You look well/You are not dying/Your complaint is modest/You are going to be trouble for a long time/Your brain does not work/Your charm has gone with it/You are inconsistent/Sometimes perversely well./You are unreliable/You explain your unreliability/Which is like whining/You cannot explain your illness/You are inconvenient, thoughtless, boorish, charmless, witless/And don’t do your share/You are not yourself./There is no place for people who are not themselves/You are not good at being ill…

Prior to his “profound overturning,” the narrator is, by most contemporary measures, at the top of his game. He has risen from a blue-collar background in a London suburb to earn a Ph.D. in agricultural economics. His first career in Africa and Asia as a socio-economist and institutions expert is supplanted by a second career as an award-winning novelist. Fit, seemingly fearless, and 40, he has negotiated world continents, closed on impressive contracts, won at love, and acquired an impressive, supportive community of friends.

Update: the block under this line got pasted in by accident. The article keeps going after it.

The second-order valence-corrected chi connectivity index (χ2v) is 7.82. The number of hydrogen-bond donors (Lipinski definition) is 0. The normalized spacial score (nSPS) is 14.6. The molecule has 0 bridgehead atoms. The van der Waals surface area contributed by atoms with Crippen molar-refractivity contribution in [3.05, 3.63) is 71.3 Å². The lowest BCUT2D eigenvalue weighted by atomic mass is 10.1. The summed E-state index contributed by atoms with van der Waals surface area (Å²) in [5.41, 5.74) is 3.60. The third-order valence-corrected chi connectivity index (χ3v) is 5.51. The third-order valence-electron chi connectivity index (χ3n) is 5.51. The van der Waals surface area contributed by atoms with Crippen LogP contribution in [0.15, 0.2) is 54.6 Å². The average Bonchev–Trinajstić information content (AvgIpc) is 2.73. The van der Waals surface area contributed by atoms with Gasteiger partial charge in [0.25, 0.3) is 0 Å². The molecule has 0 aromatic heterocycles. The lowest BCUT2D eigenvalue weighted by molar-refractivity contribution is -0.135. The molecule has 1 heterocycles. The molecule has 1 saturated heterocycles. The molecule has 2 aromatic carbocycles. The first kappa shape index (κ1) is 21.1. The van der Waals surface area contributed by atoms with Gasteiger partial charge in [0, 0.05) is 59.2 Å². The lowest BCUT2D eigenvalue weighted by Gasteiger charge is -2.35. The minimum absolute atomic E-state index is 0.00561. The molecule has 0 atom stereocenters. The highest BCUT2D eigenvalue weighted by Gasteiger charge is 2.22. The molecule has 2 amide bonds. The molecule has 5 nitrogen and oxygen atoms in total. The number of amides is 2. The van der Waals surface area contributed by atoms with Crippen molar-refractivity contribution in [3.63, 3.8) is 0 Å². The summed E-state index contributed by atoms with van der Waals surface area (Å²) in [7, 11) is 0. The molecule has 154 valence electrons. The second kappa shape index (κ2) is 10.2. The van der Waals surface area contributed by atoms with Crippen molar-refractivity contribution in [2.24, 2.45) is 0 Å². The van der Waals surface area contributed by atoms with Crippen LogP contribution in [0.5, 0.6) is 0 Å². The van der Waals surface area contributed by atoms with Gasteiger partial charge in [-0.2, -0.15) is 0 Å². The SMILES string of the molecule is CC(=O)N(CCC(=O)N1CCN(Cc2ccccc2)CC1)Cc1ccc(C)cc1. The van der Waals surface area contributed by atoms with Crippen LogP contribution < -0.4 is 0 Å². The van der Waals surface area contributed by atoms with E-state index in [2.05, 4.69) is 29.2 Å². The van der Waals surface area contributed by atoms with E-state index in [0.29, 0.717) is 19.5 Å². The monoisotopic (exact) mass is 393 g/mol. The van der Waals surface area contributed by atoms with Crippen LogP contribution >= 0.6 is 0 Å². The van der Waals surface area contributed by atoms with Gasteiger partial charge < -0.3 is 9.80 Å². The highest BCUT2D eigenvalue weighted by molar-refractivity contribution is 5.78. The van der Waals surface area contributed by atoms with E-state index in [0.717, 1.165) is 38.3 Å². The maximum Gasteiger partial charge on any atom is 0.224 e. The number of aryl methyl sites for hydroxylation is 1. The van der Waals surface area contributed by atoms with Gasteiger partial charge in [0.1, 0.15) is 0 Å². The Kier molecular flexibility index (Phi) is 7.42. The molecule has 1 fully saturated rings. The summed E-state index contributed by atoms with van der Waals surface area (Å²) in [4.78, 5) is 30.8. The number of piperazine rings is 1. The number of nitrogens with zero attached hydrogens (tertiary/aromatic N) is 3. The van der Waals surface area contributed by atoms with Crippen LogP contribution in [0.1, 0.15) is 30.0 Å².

His metaphorical crash-landing, with symptoms of what first seems like a bone-crushing flu, upends his life and career. As his illness persists from weeks to months to years, his girlfriend, friends, and colleagues drop away, one by one, from his life. Ironically, those who don’t abandon him use him—prone, sick, silent, but also sympathetic—as a sounding board for their own stories of emotional and physical suffering.